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Integrative approach for teaching histology and histopathology of the gastrointestinal tract using an IBD case

Inaya Hajj Hussein

Department of Biomedical Sciences, Oakland University William Beaumont School of Medicine, Rochester, MI, USA

E-mail : bhuvaneswari.bibleraaj@uhsm.nhs.uk

Mazen Toushan

Department of Clinical Pathology, William Beaumont Hospital, Royal Oak, MI, USA

Mitual Amin

Department of Biomedical Sciences, Oakland University William Beaumont School of Medicine, Rochester, MI, USA

Department of Clinical Pathology, William Beaumont Hospital, Royal Oak, MI, USA

Ann Marie Blenc

Department of Biomedical Sciences, Oakland University William Beaumont School of Medicine, Rochester, MI, USA

Department of Clinical Pathology, William Beaumont Hospital, Royal Oak, MI, USA

DOI: 10.15761/HCE.1000105

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Abstract

Integration has progressed beyond the basic concept of horizontal and vertical integration. We now emphasize student-directed learning, active learning, development of interpersonal skills, problem solving, and self-reflection. Inflammatory Bowel disease (IBD) serves as an excellent model for how we accomplish integration of histology with other disciplines, resulting in one course that is organ-system based, thus increasing the connection to clinical medicine. It has two major constituents: ulcerative colitis and Crohn's disease. It can involve any segment of the GI tract, as well as other systems that share clinical and pathological characteristics.

We use clinical scenarios of IBD cases in order to make histology more clinically relevant. Students address comprehensively the anatomy, histology, histopathology, and pathophysiology in a manner that provides a thorough understanding of the disease. Then they are able to establish a final diagnosis. This approach is facilitated by making available to the students a wide variety of resources.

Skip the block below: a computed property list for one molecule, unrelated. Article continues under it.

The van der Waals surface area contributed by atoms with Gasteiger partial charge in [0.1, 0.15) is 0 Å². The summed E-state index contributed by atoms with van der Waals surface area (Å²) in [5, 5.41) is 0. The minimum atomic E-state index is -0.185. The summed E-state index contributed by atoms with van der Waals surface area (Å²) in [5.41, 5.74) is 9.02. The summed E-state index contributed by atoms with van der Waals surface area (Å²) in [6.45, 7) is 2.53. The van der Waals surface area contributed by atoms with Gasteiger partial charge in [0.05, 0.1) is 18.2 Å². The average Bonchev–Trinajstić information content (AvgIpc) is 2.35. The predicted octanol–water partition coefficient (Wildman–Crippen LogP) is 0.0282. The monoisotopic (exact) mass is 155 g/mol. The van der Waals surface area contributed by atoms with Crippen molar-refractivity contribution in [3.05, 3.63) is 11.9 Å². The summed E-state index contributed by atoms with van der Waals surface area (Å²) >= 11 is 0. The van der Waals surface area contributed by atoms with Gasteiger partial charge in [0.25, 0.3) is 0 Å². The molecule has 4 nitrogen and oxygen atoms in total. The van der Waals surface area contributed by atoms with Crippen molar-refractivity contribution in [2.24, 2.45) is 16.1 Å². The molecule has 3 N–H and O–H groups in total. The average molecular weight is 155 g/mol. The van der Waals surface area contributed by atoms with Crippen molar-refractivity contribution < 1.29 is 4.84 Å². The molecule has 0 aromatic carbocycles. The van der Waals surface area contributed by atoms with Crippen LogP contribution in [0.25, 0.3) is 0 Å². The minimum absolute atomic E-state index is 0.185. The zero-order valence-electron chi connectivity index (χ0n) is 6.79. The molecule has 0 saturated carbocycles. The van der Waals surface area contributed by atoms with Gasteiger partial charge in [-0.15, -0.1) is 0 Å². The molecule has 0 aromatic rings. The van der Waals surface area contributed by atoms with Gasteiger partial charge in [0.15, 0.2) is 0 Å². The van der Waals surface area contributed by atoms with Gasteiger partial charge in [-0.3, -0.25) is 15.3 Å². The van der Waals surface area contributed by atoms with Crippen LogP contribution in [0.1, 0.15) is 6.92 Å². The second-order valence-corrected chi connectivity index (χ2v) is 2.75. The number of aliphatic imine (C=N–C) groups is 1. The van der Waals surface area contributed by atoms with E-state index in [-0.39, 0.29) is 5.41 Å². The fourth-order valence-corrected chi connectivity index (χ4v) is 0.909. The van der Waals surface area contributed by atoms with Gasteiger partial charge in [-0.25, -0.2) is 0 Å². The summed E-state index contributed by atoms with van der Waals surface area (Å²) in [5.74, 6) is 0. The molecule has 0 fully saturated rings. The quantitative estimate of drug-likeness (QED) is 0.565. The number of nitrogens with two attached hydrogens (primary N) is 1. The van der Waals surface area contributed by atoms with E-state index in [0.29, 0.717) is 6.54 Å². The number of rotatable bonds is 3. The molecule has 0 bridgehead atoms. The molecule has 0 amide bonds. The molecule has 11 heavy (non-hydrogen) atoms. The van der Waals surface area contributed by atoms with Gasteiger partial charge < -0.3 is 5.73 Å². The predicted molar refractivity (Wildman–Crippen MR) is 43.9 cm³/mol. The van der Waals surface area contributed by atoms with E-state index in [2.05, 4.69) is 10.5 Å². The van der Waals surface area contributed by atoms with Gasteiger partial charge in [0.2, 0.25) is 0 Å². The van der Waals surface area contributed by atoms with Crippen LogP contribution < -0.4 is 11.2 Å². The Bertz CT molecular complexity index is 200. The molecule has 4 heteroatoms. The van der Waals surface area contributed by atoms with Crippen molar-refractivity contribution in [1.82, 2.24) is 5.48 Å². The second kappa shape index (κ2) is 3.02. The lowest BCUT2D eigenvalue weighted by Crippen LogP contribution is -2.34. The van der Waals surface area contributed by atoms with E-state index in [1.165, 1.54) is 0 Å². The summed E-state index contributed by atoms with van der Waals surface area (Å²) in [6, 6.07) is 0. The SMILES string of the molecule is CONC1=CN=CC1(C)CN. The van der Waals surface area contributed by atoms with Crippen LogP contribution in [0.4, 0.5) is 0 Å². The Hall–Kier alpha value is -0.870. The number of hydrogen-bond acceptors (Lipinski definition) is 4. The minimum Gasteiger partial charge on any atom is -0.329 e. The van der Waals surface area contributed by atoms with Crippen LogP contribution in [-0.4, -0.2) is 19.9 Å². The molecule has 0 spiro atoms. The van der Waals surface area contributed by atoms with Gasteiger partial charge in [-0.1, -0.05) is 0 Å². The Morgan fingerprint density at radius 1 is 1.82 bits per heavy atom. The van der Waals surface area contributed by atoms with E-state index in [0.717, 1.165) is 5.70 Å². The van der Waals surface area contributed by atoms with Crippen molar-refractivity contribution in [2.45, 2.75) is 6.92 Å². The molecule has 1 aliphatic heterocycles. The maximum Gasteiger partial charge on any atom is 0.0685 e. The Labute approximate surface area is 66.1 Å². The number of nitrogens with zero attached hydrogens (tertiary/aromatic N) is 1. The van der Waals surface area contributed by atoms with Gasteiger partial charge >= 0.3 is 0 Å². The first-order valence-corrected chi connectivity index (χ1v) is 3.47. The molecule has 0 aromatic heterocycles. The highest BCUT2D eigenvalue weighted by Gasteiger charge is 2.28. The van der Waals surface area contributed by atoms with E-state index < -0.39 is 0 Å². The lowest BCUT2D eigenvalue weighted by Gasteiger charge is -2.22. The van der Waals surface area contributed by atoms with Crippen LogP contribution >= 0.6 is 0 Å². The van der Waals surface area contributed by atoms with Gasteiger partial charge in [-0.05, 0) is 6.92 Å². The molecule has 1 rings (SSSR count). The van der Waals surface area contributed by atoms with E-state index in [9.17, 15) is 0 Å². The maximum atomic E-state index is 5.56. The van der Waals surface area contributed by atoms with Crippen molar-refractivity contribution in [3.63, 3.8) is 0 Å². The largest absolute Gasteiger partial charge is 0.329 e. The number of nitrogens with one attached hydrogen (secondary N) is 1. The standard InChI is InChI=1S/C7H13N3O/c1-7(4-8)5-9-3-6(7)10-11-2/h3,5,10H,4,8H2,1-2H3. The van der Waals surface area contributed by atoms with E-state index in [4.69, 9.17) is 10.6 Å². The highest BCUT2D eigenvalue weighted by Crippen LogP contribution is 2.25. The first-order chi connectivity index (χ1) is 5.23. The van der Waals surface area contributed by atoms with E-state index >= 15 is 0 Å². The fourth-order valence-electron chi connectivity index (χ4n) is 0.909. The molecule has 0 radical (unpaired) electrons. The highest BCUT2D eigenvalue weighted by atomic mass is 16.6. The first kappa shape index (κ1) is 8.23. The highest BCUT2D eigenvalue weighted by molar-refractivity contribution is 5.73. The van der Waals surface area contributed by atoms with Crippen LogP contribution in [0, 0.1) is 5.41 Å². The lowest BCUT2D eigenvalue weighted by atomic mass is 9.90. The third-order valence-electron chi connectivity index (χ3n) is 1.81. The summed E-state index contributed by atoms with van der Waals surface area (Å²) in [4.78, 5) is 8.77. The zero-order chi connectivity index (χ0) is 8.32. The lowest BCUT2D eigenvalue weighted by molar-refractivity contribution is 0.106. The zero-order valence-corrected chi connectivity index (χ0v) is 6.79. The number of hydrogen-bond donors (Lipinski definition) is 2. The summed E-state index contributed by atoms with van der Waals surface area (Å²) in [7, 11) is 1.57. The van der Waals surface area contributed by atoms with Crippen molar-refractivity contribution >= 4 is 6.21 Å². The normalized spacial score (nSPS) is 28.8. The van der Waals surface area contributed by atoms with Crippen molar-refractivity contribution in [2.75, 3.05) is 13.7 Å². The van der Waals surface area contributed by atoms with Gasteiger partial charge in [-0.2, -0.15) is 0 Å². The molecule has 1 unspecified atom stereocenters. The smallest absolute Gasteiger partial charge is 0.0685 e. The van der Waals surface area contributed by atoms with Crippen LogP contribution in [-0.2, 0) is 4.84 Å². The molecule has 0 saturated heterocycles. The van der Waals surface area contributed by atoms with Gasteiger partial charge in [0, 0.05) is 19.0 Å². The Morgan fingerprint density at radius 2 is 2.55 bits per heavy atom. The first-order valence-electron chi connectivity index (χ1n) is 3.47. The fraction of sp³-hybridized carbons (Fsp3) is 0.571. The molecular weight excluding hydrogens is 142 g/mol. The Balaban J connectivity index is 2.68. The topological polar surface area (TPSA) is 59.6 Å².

This student-directed strategy requires a major shift in the way educators think about medical school teaching. It is a successful integration approach whereby students themselves take initiative and responsibility for determining what is worthwhile to learn. In addition to horizontal integration and vertical integration, it offers several intangible benefits. Chief among those benefits is building a community of students with high level of skills and professionalism.

Key words

integrated learning, histology, histopathology, inflammatory bowel disease

Introduction

For the past 5 years, the new medicine program at Oakland University William Beaumont (OUWB) School of Medicine has been very dynamic and under a continuous clinical review. It employs mostly scenario-based learning with vertically integrated classes for year 1 and year 2 students.  Simultaneously, horizontally integrated teaching is presented in this way:  a core anatomy course as a discipline specific course, complemented with, refreshing anatomy visits to the various organ systems at the proper time. Reform efforts to the curriculum are always encouraged. However, since beginning, the curriculum and its implementation has increased emphasis on independent learning, professionalism, development of interpersonal skills, and problem solving. These reform efforts are in accordance with the objectives of the General Medical Council which stresses on reduction in contact hours especially with the continuously increasing number of facts [1].

With respect to histology, the trend is in the direction of integrating histology, along with the various other disciplines into one course that is organ-system based. This increases the connection to clinical medicine by using clinical scenarios and making histology more clinically relevant.

The current medical curriculum at OUWB has progressed beyond the basic concept of horizontal and vertical integration.  It requires a major shift in the way educators think about medical school teaching and emphasizes student directed learning, student-directed strategies, self-reflection and team based learning. This emphasis goes back to the well-studied and practiced adult learning theories which constitute self-directed learning as one of its fundamental concepts; whereby, self-directed learning promotes autonomy and independence with the teacher acting as a facilitator [2].

It is well known that the teaching of anatomical sciences (gross anatomy, histology and embryology) is undergoing evolution, in particular with the introduction of new information technology resources, such as the virtual man and women, virtual microscopy, 3-D ultrasound and other radiological techniques. The current educational trend for anatomical sciences is towards delivery of reduced information, in a core curriculum that allows integration and alignment of teaching with other basic science courses and clinical scenarios. These integrated approaches (e.g. histology/histopathology) to learning basic sciences provide students with the benefit of developing the necessary skills that are required during subsequent clinical training, stressing on functional and clinical relevance. This horizontal and vertical integration being used by the new curriculum better promotes the acquisition of basic science knowledge through clinical scenarios thus leading to long-term retention and analytic clinical reasoning [3].